More Guardians will also graduate compared to the other services’ basic training. On average, only about 5% won’t make it through, while the Air Force has about a 7%-8% attrition rate. It is significantly less than the Navy, Marines and Army, which have boot camp attrition rates from 11% to 15%.
The Space Force, the smallest military branch, runs on an equally small budget, and military leaders want to make sure the Department of Defense doesn’t waste money on recruits who won’t pan out.
The Guardian recruits still experience many of the staples of other boot camps, such as a segment borrowed from the Air Force’s initial training. They must strain through push-ups, sit-ups and a 1.5-mile run during physical training tests, and learn to march in formation in the Texas heat. They rough it in a mock deployment and learn to assemble, clean and fire an M4 carbine rifle.
But the average Guardian will likely spend the majority of their career staring at a computer screen, not through a rifle scope. Emry, the commander of the 1st Delta Operations Squadron Detachment, knows it’s unusual.
“Why do Guardians even need to march during [basic training]? We don’t march in our jobs; we sit at a computer. Why do we shoot a gun?” he said.
The way Emry sees it, they’re serving their country just like America’s other service members. That requires discipline, sweat and a sense of duty. They need to know the little things before they take on the vastness of space.
“We’re using a weapon system, either a radar, a space domain awareness sensor or you could be flying a satellite,” Emry said. “If you understand a weapon system and how it functions at a fundamental level, then you understand how you interact with that weapon system and that you are an important player here.”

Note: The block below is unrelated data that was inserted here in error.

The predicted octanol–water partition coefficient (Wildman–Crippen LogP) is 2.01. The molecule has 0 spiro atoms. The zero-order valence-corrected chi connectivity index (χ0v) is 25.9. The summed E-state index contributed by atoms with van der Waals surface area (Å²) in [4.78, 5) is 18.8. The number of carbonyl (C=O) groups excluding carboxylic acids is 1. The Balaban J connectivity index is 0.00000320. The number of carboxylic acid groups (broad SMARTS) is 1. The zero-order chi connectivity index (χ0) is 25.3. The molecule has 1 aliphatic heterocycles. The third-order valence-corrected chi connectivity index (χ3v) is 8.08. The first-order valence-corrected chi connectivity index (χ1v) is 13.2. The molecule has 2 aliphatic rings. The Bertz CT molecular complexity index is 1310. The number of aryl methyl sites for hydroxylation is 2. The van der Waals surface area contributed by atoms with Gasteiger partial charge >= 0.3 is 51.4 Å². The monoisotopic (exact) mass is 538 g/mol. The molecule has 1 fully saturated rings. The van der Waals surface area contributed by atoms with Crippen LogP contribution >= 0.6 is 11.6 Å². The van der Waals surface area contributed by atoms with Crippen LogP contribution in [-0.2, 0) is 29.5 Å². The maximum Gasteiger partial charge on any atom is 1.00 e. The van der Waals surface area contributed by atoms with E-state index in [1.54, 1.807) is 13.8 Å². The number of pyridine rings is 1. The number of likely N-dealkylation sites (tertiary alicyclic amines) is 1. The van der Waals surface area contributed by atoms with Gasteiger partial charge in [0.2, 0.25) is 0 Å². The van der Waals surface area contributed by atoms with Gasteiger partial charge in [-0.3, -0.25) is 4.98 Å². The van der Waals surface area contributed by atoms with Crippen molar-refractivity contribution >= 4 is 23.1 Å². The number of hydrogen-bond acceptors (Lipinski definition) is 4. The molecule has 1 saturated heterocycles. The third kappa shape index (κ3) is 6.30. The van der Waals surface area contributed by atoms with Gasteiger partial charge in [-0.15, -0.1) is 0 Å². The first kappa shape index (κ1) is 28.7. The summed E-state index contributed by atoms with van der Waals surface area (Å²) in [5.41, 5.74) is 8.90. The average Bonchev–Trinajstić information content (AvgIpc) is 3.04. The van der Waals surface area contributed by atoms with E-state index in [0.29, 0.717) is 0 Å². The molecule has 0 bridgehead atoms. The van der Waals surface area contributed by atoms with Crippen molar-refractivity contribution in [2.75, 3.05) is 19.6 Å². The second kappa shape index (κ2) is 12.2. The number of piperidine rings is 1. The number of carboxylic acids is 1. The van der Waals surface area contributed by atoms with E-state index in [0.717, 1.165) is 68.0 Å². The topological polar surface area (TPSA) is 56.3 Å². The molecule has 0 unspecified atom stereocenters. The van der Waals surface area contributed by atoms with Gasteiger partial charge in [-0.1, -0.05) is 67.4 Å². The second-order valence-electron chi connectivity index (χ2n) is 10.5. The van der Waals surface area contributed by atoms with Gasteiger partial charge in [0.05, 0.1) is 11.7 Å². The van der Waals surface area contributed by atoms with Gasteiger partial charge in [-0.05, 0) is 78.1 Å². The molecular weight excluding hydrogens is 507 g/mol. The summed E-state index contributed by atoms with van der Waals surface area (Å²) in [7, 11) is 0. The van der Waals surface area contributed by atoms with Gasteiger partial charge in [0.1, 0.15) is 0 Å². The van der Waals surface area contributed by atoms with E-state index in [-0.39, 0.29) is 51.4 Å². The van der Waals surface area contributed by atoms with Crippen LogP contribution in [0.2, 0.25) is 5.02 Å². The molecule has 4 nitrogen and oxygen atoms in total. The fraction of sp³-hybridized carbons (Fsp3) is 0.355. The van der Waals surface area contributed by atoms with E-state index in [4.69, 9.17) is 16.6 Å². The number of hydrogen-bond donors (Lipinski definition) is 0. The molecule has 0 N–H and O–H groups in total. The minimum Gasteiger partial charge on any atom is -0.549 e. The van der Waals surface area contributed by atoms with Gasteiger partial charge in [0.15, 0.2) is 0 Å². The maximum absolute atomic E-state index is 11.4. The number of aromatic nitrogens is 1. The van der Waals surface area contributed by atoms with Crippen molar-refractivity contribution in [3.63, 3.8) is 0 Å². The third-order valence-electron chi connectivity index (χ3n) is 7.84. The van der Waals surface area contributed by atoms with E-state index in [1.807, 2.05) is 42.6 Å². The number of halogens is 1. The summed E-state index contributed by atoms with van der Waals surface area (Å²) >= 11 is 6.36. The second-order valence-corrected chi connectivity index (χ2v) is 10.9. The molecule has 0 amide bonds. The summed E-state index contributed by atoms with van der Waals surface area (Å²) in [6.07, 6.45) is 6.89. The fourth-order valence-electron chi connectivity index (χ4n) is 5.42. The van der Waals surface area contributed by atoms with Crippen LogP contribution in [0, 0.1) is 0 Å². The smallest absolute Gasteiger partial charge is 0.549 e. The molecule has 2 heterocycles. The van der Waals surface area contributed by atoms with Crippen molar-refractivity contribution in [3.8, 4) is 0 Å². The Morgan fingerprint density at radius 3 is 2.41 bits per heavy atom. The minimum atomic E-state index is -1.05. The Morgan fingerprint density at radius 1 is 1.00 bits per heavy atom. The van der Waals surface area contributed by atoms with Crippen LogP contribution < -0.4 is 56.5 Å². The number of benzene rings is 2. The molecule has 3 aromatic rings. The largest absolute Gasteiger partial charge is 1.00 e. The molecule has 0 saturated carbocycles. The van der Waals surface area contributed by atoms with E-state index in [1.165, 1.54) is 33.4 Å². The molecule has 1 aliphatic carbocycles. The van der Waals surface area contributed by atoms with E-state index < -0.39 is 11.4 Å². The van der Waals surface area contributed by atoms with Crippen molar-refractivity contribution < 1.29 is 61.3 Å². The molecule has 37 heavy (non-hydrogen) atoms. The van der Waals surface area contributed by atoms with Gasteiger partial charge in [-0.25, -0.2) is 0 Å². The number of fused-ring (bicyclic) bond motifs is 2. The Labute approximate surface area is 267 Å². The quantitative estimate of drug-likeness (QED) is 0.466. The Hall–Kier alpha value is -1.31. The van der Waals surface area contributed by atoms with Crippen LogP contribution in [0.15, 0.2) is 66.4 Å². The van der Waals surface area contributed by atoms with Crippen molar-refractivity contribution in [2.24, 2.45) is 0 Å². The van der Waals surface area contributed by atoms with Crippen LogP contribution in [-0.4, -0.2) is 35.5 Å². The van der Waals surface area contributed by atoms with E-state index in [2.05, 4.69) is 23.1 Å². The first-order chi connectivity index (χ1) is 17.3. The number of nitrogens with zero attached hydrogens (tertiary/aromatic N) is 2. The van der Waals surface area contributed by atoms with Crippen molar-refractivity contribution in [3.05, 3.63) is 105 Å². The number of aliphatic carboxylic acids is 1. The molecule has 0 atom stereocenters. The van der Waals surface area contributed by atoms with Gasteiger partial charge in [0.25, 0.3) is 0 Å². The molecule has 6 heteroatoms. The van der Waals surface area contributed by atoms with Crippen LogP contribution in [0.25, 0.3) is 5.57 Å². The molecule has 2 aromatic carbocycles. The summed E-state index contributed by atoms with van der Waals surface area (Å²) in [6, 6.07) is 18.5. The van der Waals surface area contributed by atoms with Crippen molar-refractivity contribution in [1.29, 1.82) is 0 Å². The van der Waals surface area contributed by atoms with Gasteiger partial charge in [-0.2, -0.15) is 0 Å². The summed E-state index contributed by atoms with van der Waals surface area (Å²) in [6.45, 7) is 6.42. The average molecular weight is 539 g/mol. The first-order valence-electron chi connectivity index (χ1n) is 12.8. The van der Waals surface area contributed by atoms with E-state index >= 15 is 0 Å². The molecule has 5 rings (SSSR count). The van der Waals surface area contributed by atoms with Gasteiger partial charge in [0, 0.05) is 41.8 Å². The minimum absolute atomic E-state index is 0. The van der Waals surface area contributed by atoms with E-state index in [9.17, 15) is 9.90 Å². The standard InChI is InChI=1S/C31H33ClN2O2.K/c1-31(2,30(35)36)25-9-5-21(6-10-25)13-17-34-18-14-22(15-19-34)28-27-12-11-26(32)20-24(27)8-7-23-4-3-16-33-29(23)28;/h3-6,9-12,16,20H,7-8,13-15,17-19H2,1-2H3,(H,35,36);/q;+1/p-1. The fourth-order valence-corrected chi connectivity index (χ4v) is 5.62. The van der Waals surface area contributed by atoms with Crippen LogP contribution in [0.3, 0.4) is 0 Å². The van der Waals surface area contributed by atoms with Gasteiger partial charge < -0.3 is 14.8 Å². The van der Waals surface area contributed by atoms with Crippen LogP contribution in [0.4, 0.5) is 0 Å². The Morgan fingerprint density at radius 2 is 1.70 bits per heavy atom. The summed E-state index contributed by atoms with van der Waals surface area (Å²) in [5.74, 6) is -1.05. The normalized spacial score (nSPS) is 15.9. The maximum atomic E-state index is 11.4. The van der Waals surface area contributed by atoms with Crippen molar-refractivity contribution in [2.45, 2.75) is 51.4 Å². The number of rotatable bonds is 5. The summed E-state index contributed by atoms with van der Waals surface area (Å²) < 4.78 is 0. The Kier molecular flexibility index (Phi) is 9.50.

Chess and Dungeons and Dragons Cliques
The Guardians weren’t all multilingual or science whizzes. They were also college football players and quiet school band kids, with ages ranging from 17-39 years old. And it was clear they still stood out at Joint Base San Antonio-Lackland.
“Sometimes you can notice it when you go to, like, chow or you’re going to chapel services, people will be like, ‘Oh, you’re in the Space Force?'” said Callum Tizard, a 21-year-old Guardian from Arizona. “And it really does kind of make it seem like we’re a lot smaller than what we are.”
A large majority of the Guardians’ nearly two months at Lackland is spent in their dormitory building away from the airmen, underscoring the feeling of separation. During boot camp, they began forming their own cliques.
“Probably two weeks in, everybody had their groups that they all like to be around,” Tizard said.
Some gathered around a shared interest in chess, he added. “We are the Space Force, and we get a bad rap, but some of them play Dungeons and Dragons.”
Pryde, who turned 32 during basic military training, was afraid before going off to boot camp that her age would be a problem — and at first the age gap was noticeable. But after a few weeks, she said everyone began to respect those differences.
“We have a few ladies with me that are 19 or 17 years old, and every day, they surprise me with how smart they are and how intelligent they are. And I learn from them,” Pryde said.
Sebastian Montesdeoca, a 24-year-old Guardian from New Jersey, is a Colombian-born athlete who played college football. He said the other Guardians come from different backgrounds and may not have been the people he would have hung out with back home. But he had come to respect them during basic training.
“One thing I heard from our commander over here is, ‘You don’t have to like the person that saves your life,'” Montesdeoca said. “And I fully believe that, because there may or may not be people I genuinely love and they’re not my best friends here, but I will always respect them.”